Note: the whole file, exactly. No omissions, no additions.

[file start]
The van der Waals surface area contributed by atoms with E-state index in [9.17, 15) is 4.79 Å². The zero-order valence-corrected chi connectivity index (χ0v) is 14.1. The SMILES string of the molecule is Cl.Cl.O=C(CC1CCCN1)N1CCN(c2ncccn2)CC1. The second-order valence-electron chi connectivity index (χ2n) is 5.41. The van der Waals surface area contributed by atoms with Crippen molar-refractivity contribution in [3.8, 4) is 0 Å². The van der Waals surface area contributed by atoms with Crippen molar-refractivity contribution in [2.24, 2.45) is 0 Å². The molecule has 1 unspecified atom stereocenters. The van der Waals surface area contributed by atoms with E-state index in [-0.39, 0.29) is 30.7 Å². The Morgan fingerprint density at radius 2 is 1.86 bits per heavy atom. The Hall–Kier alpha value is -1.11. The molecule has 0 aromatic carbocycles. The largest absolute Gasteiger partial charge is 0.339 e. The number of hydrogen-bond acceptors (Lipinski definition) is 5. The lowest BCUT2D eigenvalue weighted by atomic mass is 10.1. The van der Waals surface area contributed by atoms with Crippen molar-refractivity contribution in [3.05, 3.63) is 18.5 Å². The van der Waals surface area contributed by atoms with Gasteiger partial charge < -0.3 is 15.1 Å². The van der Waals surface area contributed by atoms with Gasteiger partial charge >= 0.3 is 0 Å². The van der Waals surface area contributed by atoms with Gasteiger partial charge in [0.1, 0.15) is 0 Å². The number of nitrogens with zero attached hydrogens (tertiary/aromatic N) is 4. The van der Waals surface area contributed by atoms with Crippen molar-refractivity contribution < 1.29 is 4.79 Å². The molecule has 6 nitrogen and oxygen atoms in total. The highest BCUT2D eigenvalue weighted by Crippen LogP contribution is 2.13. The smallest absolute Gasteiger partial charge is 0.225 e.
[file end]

The van der Waals surface area contributed by atoms with E-state index in [9.17, 15) is 4.79 Å². The zero-order valence-corrected chi connectivity index (χ0v) is 14.1. The SMILES string of the molecule is Cl.Cl.O=C(CC1CCCN1)N1CCN(c2ncccn2)CC1. The second-order valence-electron chi connectivity index (χ2n) is 5.41. The van der Waals surface area contributed by atoms with Crippen molar-refractivity contribution in [3.8, 4) is 0 Å². The van der Waals surface area contributed by atoms with Crippen molar-refractivity contribution in [2.24, 2.45) is 0 Å². The molecule has 1 unspecified atom stereocenters. The van der Waals surface area contributed by atoms with E-state index in [-0.39, 0.29) is 30.7 Å². The Morgan fingerprint density at radius 2 is 1.86 bits per heavy atom. The Hall–Kier alpha value is -1.11. The molecule has 0 aromatic carbocycles. The largest absolute Gasteiger partial charge is 0.339 e. The number of hydrogen-bond acceptors (Lipinski definition) is 5. The lowest BCUT2D eigenvalue weighted by atomic mass is 10.1. The van der Waals surface area contributed by atoms with Crippen molar-refractivity contribution in [3.05, 3.63) is 18.5 Å². The van der Waals surface area contributed by atoms with Gasteiger partial charge < -0.3 is 15.1 Å². The van der Waals surface area contributed by atoms with Gasteiger partial charge >= 0.3 is 0 Å². The van der Waals surface area contributed by atoms with Gasteiger partial charge in [0.1, 0.15) is 0 Å². The number of nitrogens with zero attached hydrogens (tertiary/aromatic N) is 4. The van der Waals surface area contributed by atoms with Crippen molar-refractivity contribution < 1.29 is 4.79 Å². The molecule has 6 nitrogen and oxygen atoms in total. The highest BCUT2D eigenvalue weighted by Crippen LogP contribution is 2.13. The smallest absolute Gasteiger partial charge is 0.225 e.